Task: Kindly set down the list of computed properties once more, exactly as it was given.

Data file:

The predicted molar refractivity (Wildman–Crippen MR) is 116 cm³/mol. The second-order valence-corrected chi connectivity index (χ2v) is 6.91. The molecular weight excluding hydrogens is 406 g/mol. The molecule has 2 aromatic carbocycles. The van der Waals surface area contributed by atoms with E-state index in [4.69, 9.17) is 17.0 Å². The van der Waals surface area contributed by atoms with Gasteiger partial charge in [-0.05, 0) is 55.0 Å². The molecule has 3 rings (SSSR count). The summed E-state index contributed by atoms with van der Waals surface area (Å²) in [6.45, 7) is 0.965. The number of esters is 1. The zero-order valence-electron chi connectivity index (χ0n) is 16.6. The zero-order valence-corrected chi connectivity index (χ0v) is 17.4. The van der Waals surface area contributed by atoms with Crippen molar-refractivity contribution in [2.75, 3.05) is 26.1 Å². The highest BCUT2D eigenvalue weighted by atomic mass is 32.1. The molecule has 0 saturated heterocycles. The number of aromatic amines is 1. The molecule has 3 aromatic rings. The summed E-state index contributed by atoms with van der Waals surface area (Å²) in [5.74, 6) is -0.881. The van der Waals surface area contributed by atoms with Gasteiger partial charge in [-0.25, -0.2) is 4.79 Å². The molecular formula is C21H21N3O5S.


The predicted molar refractivity (Wildman–Crippen MR) is 116 cm³/mol. The second-order valence-corrected chi connectivity index (χ2v) is 6.91. The molecular weight excluding hydrogens is 406 g/mol. The molecule has 2 aromatic carbocycles. The van der Waals surface area contributed by atoms with E-state index in [4.69, 9.17) is 17.0 Å². The van der Waals surface area contributed by atoms with Gasteiger partial charge in [-0.05, 0) is 55.0 Å². The molecule has 3 rings (SSSR count). The summed E-state index contributed by atoms with van der Waals surface area (Å²) in [6.45, 7) is 0.965. The number of esters is 1. The zero-order valence-electron chi connectivity index (χ0n) is 16.6. The zero-order valence-corrected chi connectivity index (χ0v) is 17.4. The van der Waals surface area contributed by atoms with Crippen molar-refractivity contribution in [2.75, 3.05) is 26.1 Å². The highest BCUT2D eigenvalue weighted by atomic mass is 32.1. The molecule has 0 saturated heterocycles. The number of aromatic amines is 1. The molecule has 3 aromatic rings. The summed E-state index contributed by atoms with van der Waals surface area (Å²) in [5.74, 6) is -0.881. The van der Waals surface area contributed by atoms with Gasteiger partial charge in [-0.25, -0.2) is 4.79 Å². The molecular formula is C21H21N3O5S.